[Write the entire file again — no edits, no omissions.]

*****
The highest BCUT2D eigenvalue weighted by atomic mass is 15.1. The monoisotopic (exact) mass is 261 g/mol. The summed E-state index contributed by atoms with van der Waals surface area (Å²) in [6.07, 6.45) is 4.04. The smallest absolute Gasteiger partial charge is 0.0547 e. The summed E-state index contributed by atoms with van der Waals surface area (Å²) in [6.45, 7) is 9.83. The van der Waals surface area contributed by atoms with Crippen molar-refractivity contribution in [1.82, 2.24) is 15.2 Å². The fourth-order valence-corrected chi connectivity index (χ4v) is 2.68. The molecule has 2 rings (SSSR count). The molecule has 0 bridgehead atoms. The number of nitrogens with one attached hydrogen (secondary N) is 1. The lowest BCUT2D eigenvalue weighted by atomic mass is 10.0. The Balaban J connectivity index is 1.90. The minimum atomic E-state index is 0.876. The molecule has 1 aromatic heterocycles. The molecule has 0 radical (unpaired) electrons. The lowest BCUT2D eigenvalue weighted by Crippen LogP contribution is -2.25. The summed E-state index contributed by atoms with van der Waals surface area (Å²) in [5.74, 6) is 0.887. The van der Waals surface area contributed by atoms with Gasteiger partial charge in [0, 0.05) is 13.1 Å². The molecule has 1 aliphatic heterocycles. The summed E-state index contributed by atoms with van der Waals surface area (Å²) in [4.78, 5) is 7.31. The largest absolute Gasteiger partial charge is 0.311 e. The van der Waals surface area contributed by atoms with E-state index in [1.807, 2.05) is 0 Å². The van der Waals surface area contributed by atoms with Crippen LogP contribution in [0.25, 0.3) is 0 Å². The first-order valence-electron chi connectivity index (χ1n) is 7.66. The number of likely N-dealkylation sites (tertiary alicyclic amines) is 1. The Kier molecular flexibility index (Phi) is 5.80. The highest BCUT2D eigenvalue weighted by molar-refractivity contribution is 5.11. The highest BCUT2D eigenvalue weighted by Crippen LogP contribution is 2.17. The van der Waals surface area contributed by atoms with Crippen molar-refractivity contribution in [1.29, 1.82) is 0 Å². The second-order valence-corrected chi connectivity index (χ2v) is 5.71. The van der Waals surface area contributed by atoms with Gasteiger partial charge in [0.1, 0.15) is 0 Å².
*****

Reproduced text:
The highest BCUT2D eigenvalue weighted by atomic mass is 15.1. The monoisotopic (exact) mass is 261 g/mol. The summed E-state index contributed by atoms with van der Waals surface area (Å²) in [6.07, 6.45) is 4.04. The smallest absolute Gasteiger partial charge is 0.0547 e. The summed E-state index contributed by atoms with van der Waals surface area (Å²) in [6.45, 7) is 9.83. The van der Waals surface area contributed by atoms with Crippen molar-refractivity contribution in [1.82, 2.24) is 15.2 Å². The fourth-order valence-corrected chi connectivity index (χ4v) is 2.68. The molecule has 2 rings (SSSR count). The molecule has 0 bridgehead atoms. The number of nitrogens with one attached hydrogen (secondary N) is 1. The lowest BCUT2D eigenvalue weighted by atomic mass is 10.0. The Balaban J connectivity index is 1.90. The minimum atomic E-state index is 0.876. The molecule has 1 aromatic heterocycles. The molecule has 0 radical (unpaired) electrons. The lowest BCUT2D eigenvalue weighted by Crippen LogP contribution is -2.25. The summed E-state index contributed by atoms with van der Waals surface area (Å²) in [5.74, 6) is 0.887. The van der Waals surface area contributed by atoms with Gasteiger partial charge in [0, 0.05) is 13.1 Å². The molecule has 1 aliphatic heterocycles. The summed E-state index contributed by atoms with van der Waals surface area (Å²) in [4.78, 5) is 7.31. The largest absolute Gasteiger partial charge is 0.311 e. The van der Waals surface area contributed by atoms with E-state index in [1.807, 2.05) is 0 Å². The van der Waals surface area contributed by atoms with Crippen LogP contribution in [0.25, 0.3) is 0 Å². The first-order valence-electron chi connectivity index (χ1n) is 7.66. The number of likely N-dealkylation sites (tertiary alicyclic amines) is 1. The Kier molecular flexibility index (Phi) is 5.80. The highest BCUT2D eigenvalue weighted by molar-refractivity contribution is 5.11. The highest BCUT2D eigenvalue weighted by Crippen LogP contribution is 2.17. The van der Waals surface area contributed by atoms with Crippen molar-refractivity contribution in [1.29, 1.82) is 0 Å². The second-order valence-corrected chi connectivity index (χ2v) is 5.71. The van der Waals surface area contributed by atoms with Gasteiger partial charge in [0.1, 0.15) is 0 Å².